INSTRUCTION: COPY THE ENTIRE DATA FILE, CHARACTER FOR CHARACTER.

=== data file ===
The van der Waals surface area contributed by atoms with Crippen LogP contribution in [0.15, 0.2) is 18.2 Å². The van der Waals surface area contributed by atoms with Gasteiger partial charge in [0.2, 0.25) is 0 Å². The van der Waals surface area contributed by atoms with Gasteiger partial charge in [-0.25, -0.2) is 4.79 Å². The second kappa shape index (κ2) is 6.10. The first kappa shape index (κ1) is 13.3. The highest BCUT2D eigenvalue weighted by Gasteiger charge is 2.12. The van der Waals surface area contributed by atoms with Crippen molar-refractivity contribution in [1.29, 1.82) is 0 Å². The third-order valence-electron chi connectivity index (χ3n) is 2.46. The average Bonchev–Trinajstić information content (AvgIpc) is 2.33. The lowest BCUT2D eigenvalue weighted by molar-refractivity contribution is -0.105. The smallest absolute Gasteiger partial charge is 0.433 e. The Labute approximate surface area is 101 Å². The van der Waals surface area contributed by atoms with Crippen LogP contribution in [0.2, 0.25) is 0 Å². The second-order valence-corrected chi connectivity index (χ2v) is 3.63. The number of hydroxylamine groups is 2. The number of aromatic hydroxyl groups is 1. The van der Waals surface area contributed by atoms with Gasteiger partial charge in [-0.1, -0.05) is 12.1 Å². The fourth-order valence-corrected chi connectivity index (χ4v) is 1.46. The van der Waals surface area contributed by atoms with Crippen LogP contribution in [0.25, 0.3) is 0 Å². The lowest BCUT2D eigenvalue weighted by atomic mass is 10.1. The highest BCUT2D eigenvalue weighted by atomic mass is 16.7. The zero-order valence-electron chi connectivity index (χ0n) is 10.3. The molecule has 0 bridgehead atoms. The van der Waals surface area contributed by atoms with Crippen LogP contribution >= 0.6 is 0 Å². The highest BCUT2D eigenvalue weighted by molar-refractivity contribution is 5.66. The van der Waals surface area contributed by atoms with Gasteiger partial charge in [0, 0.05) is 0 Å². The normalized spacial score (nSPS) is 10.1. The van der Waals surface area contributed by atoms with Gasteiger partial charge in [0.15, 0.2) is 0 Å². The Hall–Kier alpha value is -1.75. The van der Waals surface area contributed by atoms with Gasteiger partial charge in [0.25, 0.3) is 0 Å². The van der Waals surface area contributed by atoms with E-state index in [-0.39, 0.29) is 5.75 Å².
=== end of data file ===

The van der Waals surface area contributed by atoms with Crippen LogP contribution in [0.15, 0.2) is 18.2 Å². The van der Waals surface area contributed by atoms with Gasteiger partial charge in [0.2, 0.25) is 0 Å². The van der Waals surface area contributed by atoms with Gasteiger partial charge in [-0.25, -0.2) is 4.79 Å². The second kappa shape index (κ2) is 6.10. The first kappa shape index (κ1) is 13.3. The highest BCUT2D eigenvalue weighted by Gasteiger charge is 2.12. The van der Waals surface area contributed by atoms with Crippen molar-refractivity contribution in [1.29, 1.82) is 0 Å². The third-order valence-electron chi connectivity index (χ3n) is 2.46. The average Bonchev–Trinajstić information content (AvgIpc) is 2.33. The lowest BCUT2D eigenvalue weighted by molar-refractivity contribution is -0.105. The smallest absolute Gasteiger partial charge is 0.433 e. The Labute approximate surface area is 101 Å². The van der Waals surface area contributed by atoms with Crippen LogP contribution in [0.2, 0.25) is 0 Å². The second-order valence-corrected chi connectivity index (χ2v) is 3.63. The number of hydroxylamine groups is 2. The number of aromatic hydroxyl groups is 1. The van der Waals surface area contributed by atoms with Gasteiger partial charge in [-0.1, -0.05) is 12.1 Å². The fourth-order valence-corrected chi connectivity index (χ4v) is 1.46. The van der Waals surface area contributed by atoms with Crippen LogP contribution in [0.25, 0.3) is 0 Å². The lowest BCUT2D eigenvalue weighted by atomic mass is 10.1. The highest BCUT2D eigenvalue weighted by atomic mass is 16.7. The zero-order valence-electron chi connectivity index (χ0n) is 10.3. The molecule has 0 bridgehead atoms. The van der Waals surface area contributed by atoms with Crippen LogP contribution >= 0.6 is 0 Å². The highest BCUT2D eigenvalue weighted by molar-refractivity contribution is 5.66. The van der Waals surface area contributed by atoms with Gasteiger partial charge in [0, 0.05) is 0 Å². The normalized spacial score (nSPS) is 10.1. The van der Waals surface area contributed by atoms with Gasteiger partial charge in [0.15, 0.2) is 0 Å². The Hall–Kier alpha value is -1.75. The van der Waals surface area contributed by atoms with Gasteiger partial charge in [0.25, 0.3) is 0 Å². The van der Waals surface area contributed by atoms with E-state index in [-0.39, 0.29) is 5.75 Å².